Wednesday, August 25, 2010

Letters to Sakineh Astiani

Today's hearing in Iran was postponed for the third time. Clearly, the world is still paying too much attention to Sakineh Ashtiani. It still thinks she shouldn't be stoned, or hung, even after all the efforts put toward trying to implicate her in a murder, not just the questionable ones that convicted her of adultery after days of torture. 

The world still cares. Especially in France, the longtime supporter and haven for Iranian liberals. RFI offers regular updates, as do a number of French newspapers.

The French philosopher and journalist Bernard-Henri Lévy, author of the intriguing Left in Dark Times: A Stand Against the New Barbarism and documentarian of the Iranian election demonstrations (see below for a refresher from 2009), is organizing a series of letters in advance of the International Stop Stoning Day (August 28, 2010). He has also been maintaining a petition to the Iranian Republic at his site, BHL, with signatures from authors including Wole Soyinka, Milan Kudera, Marjane Satrapi, Ayaan Hirsi Ali, politicians including former French Presidents Valéry Giscard-D'Estaing and Jacques Chirac, among many, many others. As of this writing, the list numbers 26,104 signatures. You can see it here.

I reproduce the first four letters here for my Persian readers. These English translations were published on Lévy's Huffington Post op-ed blog. Since the Wibiya translator has been acting up, I give you the links to BHL's La Règle de Jeu (Rules of the Game) posts of the letters in the original French. (If you cannot access the French versions, I'll post them in French. Just contact me.)

Dear Sakineh,
Condemned to be buried alive, and then stoned to death! Your beautiful face, reduced to a pulp! Your eyes full of sorrow and dignity, your forehead, your mind, your soul, transformed into a target for the stone throwers, exploded, pulverized, in shreds! Horror and consternation! This revoltingly nightmarish image, this vision that terrifies us and seems to come from a long ago age, this unbelievable torture that is on the very verge of becoming reality. For obscure reasons, in cold rage, people who are like you and me have decided so, Sakineh. People who claim the right to the power of life and death over those who refuse to obey them.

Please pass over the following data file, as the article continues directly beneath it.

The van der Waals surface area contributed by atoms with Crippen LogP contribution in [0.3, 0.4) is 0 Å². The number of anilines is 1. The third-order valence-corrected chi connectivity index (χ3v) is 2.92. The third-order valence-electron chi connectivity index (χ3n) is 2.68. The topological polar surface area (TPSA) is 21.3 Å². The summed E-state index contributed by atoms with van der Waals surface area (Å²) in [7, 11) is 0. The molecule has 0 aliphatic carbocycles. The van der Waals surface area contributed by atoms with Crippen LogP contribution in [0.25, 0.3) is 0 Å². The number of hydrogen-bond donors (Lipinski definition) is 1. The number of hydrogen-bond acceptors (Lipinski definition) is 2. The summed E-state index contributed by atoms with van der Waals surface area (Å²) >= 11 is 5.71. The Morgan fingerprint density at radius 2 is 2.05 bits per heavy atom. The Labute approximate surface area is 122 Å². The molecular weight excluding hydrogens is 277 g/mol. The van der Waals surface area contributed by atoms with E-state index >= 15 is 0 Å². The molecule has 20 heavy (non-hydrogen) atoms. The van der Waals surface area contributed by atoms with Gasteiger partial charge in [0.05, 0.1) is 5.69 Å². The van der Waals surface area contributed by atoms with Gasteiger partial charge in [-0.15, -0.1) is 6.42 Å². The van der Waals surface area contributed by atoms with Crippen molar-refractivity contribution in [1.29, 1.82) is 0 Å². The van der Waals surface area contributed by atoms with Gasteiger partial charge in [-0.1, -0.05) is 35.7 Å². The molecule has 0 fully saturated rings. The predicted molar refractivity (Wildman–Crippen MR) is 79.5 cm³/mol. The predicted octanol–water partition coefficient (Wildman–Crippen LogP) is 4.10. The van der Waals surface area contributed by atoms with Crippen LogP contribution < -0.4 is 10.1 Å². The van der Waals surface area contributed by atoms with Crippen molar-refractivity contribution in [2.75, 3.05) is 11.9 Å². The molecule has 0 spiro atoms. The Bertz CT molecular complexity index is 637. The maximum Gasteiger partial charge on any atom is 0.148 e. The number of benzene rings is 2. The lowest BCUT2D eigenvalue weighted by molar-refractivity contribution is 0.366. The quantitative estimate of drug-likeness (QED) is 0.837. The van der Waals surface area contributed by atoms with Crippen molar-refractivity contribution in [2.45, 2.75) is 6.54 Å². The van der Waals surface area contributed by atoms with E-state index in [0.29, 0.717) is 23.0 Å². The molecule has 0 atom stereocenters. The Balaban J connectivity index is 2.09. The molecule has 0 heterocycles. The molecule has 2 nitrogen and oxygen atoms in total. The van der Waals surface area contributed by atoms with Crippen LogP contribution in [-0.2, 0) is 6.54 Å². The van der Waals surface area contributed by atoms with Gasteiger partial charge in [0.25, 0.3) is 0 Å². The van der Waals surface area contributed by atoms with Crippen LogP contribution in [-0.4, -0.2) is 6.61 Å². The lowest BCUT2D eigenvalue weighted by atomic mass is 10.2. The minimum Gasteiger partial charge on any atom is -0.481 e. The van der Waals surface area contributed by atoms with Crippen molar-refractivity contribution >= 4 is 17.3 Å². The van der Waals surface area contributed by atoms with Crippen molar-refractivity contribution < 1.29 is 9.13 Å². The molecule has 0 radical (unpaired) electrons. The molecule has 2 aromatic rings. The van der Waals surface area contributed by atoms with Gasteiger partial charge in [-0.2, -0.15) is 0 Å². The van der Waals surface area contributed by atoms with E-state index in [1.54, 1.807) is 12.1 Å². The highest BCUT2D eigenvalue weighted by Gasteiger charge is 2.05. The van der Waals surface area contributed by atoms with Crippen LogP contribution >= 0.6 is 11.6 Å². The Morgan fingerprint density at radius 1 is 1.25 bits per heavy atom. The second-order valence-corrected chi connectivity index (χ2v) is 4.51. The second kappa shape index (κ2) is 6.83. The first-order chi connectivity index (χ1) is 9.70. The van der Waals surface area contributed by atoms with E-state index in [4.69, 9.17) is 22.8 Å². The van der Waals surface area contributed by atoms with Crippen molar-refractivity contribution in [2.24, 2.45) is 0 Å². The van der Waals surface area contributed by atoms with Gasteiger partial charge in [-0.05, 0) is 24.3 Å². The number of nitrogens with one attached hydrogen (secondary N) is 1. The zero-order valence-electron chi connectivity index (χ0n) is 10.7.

Having learned of the sentence pronounced against you, how can one possibly remain silent? What is at real risk of happening to you will profoundly harm all women, all children, all those who are moved by human feeling. And even worse, you would not be the only one who risks being subject to this dreadful execution. I cannot see any good that may come of this macabre ceremony, whatever the legal justifications supplied.

To spill your blood, to deprive your children of their mother--but why? Because you have lived, because you have loved, because you are a woman, an Iranian? 

Everything within me refuses to accept this. The Iranian people are among the most ancient and remarkable nations of the planet. I do not understand how the heirs of a great civilization built upon tolerance and refinement can be unfaithful to this millennial heritage. 

Your judges must know, Sakineh, your name has become a symbol the world over. Let us hope they may understand that, no matter what the time or the place, they shall never be able to wash their hands of such a crime.

I am proud to live in a country that has abolished the death penalty. For a long while, it was an element of our law, and I can tell you that this abolition was a democratic victory, one that was very important for all of our people. What if this victory became yours as well? What if the Iranian nation turned its back on this barbarian practice?